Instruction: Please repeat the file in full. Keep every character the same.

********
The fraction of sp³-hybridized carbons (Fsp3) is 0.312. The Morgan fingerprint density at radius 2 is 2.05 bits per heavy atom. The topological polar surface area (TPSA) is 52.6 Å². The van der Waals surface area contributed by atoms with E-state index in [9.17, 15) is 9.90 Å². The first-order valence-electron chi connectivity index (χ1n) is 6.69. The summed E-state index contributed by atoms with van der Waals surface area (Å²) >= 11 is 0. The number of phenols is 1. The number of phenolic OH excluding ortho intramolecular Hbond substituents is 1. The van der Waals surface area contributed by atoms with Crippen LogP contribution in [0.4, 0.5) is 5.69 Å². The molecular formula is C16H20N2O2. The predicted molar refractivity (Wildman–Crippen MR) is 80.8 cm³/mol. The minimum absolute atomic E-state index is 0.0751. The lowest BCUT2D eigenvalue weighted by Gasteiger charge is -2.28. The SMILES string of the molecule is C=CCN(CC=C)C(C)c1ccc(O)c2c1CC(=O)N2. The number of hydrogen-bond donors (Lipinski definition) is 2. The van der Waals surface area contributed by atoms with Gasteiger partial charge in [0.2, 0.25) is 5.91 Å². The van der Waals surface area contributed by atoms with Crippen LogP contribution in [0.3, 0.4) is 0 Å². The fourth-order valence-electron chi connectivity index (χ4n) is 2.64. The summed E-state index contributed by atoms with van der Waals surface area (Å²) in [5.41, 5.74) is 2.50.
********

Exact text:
The fraction of sp³-hybridized carbons (Fsp3) is 0.312. The Morgan fingerprint density at radius 2 is 2.05 bits per heavy atom. The topological polar surface area (TPSA) is 52.6 Å². The van der Waals surface area contributed by atoms with E-state index in [9.17, 15) is 9.90 Å². The first-order valence-electron chi connectivity index (χ1n) is 6.69. The summed E-state index contributed by atoms with van der Waals surface area (Å²) >= 11 is 0. The number of phenols is 1. The number of phenolic OH excluding ortho intramolecular Hbond substituents is 1. The van der Waals surface area contributed by atoms with Crippen LogP contribution in [0.4, 0.5) is 5.69 Å². The molecular formula is C16H20N2O2. The predicted molar refractivity (Wildman–Crippen MR) is 80.8 cm³/mol. The minimum absolute atomic E-state index is 0.0751. The lowest BCUT2D eigenvalue weighted by Gasteiger charge is -2.28. The SMILES string of the molecule is C=CCN(CC=C)C(C)c1ccc(O)c2c1CC(=O)N2. The number of hydrogen-bond donors (Lipinski definition) is 2. The van der Waals surface area contributed by atoms with Gasteiger partial charge in [0.2, 0.25) is 5.91 Å². The van der Waals surface area contributed by atoms with Crippen LogP contribution in [0.3, 0.4) is 0 Å². The fourth-order valence-electron chi connectivity index (χ4n) is 2.64. The summed E-state index contributed by atoms with van der Waals surface area (Å²) in [5.41, 5.74) is 2.50.